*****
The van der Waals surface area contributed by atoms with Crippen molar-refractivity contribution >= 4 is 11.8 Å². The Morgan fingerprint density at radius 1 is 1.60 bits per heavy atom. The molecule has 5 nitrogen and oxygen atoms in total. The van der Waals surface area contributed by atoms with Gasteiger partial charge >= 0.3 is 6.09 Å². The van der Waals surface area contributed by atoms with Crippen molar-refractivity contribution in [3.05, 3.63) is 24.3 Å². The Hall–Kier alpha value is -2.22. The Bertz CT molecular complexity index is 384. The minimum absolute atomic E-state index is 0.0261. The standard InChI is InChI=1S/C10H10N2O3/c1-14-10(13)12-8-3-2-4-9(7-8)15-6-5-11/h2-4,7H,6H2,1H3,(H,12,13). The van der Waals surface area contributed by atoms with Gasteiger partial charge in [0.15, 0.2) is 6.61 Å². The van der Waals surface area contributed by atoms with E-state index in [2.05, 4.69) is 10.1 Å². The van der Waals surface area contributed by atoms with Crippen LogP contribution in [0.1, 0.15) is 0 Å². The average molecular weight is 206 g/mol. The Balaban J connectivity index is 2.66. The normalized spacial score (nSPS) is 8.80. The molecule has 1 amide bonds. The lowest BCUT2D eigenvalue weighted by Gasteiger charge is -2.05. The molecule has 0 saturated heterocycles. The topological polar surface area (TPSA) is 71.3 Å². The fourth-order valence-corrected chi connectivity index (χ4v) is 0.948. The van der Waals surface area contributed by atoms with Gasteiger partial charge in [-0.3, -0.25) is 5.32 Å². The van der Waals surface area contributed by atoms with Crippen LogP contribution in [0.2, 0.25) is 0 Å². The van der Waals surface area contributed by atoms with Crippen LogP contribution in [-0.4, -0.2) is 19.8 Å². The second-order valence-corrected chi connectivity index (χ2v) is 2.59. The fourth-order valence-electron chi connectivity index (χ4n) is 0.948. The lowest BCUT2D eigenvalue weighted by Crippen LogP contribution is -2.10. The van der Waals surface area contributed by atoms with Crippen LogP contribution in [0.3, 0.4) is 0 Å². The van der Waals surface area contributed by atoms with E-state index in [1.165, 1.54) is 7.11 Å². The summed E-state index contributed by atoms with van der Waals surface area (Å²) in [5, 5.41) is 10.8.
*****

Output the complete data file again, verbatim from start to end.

The van der Waals surface area contributed by atoms with Crippen molar-refractivity contribution >= 4 is 11.8 Å². The Morgan fingerprint density at radius 1 is 1.60 bits per heavy atom. The molecule has 5 nitrogen and oxygen atoms in total. The van der Waals surface area contributed by atoms with Gasteiger partial charge >= 0.3 is 6.09 Å². The van der Waals surface area contributed by atoms with Crippen molar-refractivity contribution in [3.05, 3.63) is 24.3 Å². The Hall–Kier alpha value is -2.22. The Bertz CT molecular complexity index is 384. The minimum absolute atomic E-state index is 0.0261. The standard InChI is InChI=1S/C10H10N2O3/c1-14-10(13)12-8-3-2-4-9(7-8)15-6-5-11/h2-4,7H,6H2,1H3,(H,12,13). The van der Waals surface area contributed by atoms with Gasteiger partial charge in [0.15, 0.2) is 6.61 Å². The van der Waals surface area contributed by atoms with E-state index in [2.05, 4.69) is 10.1 Å². The van der Waals surface area contributed by atoms with Crippen LogP contribution in [0.1, 0.15) is 0 Å². The average molecular weight is 206 g/mol. The Balaban J connectivity index is 2.66. The normalized spacial score (nSPS) is 8.80. The molecule has 1 amide bonds. The lowest BCUT2D eigenvalue weighted by Gasteiger charge is -2.05. The molecule has 0 saturated heterocycles. The topological polar surface area (TPSA) is 71.3 Å². The fourth-order valence-corrected chi connectivity index (χ4v) is 0.948. The van der Waals surface area contributed by atoms with Gasteiger partial charge in [-0.3, -0.25) is 5.32 Å². The van der Waals surface area contributed by atoms with Crippen LogP contribution in [0.2, 0.25) is 0 Å². The van der Waals surface area contributed by atoms with Crippen LogP contribution in [-0.4, -0.2) is 19.8 Å². The second-order valence-corrected chi connectivity index (χ2v) is 2.59. The fourth-order valence-electron chi connectivity index (χ4n) is 0.948. The lowest BCUT2D eigenvalue weighted by Crippen LogP contribution is -2.10. The van der Waals surface area contributed by atoms with Crippen LogP contribution in [0.3, 0.4) is 0 Å². The van der Waals surface area contributed by atoms with E-state index in [1.165, 1.54) is 7.11 Å². The summed E-state index contributed by atoms with van der Waals surface area (Å²) in [5, 5.41) is 10.8.